The Evening Standard has backed marriage rights for gay couples in religious ceremonies today.

The paper has previously stated its support for marriage equality between gay and straight couples, but is believed to be the first to specifically back the freedom of religions to perform the ceremonies should they so wish.

The announcement in the paper comes after it published an interview with Deputy Prime Minister Nick Clegg in which he backed an equal right for gay couples to be married by faiths who choose to perform the ceremonies.

Mr Clegg said: “This is a personal view at the moment, but I think that in exactly the same way that we shouldn’t force any church to conduct gay marriage, we shouldn’t stop any church that wants to conduct gay marriage.”

He said he did not see why a couple who wanted “to show commitment to each other should not be able to do so in a way that is socially recognised as being marriage”.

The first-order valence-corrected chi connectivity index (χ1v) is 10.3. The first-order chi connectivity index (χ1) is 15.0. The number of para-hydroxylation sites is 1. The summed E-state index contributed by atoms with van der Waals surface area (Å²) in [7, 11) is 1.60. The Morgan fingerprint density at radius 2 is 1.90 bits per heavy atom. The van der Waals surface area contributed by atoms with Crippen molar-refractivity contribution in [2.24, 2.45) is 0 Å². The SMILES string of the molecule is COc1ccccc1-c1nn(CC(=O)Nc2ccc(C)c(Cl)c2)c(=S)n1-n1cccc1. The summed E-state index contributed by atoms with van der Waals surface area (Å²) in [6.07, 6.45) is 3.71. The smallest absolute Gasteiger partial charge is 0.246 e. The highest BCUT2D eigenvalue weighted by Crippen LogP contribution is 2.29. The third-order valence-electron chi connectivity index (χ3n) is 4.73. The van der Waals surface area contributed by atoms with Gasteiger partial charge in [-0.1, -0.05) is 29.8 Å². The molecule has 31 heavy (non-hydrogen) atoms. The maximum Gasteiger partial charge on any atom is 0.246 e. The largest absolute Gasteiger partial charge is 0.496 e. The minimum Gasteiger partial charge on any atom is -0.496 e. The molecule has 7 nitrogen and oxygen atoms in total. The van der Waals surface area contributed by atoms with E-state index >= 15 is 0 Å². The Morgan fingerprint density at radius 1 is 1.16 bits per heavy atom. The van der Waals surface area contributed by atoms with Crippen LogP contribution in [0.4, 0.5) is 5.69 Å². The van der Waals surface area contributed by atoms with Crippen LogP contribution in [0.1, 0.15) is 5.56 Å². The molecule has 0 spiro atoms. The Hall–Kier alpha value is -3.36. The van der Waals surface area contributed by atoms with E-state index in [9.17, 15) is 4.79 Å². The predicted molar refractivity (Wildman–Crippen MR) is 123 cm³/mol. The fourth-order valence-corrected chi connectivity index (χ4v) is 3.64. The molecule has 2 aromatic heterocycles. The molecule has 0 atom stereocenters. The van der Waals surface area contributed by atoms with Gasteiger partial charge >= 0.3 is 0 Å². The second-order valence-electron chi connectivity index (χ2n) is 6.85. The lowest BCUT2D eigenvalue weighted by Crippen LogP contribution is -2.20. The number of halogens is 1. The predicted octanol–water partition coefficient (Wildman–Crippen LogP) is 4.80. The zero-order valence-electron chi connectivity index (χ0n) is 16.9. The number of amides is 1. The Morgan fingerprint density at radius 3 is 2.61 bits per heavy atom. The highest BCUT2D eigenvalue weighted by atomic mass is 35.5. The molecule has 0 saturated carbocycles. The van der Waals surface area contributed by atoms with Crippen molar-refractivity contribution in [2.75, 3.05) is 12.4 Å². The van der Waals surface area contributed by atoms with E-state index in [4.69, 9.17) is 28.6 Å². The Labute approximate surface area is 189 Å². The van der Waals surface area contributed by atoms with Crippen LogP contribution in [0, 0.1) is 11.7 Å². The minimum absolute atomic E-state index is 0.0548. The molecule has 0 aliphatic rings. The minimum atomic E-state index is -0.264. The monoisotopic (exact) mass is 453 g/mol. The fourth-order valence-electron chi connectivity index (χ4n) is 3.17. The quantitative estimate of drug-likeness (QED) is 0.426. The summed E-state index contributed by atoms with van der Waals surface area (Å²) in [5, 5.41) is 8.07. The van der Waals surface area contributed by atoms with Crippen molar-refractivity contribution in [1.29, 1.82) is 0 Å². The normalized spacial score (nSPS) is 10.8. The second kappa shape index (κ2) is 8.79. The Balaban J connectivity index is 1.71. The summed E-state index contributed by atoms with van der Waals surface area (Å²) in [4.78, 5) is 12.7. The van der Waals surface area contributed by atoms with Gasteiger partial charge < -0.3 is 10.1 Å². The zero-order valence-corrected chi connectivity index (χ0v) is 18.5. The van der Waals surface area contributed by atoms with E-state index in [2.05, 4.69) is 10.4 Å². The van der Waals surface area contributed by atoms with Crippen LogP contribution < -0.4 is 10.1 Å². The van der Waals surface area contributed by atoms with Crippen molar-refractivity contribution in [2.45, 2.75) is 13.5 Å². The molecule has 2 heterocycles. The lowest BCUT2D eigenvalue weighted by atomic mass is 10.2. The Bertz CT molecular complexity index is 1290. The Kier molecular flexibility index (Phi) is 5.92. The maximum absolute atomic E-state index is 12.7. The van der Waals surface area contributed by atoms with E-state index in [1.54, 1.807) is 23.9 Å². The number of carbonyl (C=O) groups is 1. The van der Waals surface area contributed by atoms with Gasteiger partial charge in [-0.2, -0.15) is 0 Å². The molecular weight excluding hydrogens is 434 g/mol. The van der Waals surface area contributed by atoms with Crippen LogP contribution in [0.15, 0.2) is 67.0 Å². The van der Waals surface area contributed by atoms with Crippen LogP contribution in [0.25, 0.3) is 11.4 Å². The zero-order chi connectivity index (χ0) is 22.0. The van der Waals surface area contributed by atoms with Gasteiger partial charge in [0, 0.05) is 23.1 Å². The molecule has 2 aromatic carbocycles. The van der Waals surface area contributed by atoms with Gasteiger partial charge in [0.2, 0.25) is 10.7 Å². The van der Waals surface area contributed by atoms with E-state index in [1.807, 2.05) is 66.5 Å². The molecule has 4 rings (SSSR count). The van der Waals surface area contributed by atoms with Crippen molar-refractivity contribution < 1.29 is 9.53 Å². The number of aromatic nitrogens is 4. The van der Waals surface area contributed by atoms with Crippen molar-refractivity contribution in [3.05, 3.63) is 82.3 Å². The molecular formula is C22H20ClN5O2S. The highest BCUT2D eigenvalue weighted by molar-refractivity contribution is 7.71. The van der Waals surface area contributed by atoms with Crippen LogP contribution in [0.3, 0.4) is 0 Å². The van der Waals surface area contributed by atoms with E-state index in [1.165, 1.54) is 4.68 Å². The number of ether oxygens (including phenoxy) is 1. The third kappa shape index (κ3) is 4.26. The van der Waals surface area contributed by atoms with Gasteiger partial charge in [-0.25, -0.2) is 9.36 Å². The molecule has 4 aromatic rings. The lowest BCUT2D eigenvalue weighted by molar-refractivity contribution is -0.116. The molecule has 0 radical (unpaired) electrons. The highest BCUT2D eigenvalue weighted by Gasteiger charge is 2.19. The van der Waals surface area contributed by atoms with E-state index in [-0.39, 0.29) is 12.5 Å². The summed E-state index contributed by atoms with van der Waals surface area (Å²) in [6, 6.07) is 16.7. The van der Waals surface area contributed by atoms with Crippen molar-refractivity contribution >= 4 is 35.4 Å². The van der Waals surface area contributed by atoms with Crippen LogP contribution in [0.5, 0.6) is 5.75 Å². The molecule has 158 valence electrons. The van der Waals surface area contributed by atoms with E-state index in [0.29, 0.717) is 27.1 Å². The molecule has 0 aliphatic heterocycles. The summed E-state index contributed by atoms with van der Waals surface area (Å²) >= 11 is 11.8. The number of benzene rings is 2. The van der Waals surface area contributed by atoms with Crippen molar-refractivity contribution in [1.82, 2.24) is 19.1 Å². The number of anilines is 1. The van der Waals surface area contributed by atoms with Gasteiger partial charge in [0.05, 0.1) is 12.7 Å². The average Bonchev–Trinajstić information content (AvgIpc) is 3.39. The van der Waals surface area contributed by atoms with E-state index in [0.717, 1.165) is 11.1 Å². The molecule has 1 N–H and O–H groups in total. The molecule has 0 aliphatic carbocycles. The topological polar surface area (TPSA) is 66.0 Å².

The Evening Standard said in an editorial today that Mr Clegg had taken “an entirely reasonable approach”.

The paper states: “Most mainstream Christian denominations and orthodox Jews do not support gay marriage; the Anglican and Catholic churches in particular. But there are some denominations which have taken a different stance.

“They include the Quakers, who have a strong liberal tradition, the Unitarians and some liberal Jews. And for them it is a matter of religious liberty to be able to conduct the weddings of gay members of their congregations.

“They should be allowed to do so. There are, correspondingly, many gay people who would like to be able to express their faith as part of their wedding ceremony.”

It added that faiths ought not to be forced to perform ceremonies, adding that Anglican bishops’ suggestion that European human rights law might force them to do “seems purely speculative”.

It concludes: “Mr Clegg is right to seek to extend the scope of the legislation to enable religious institutions to support same-sex marriage as well as to opt out of celebrating these weddings. Liberalism cuts both ways.”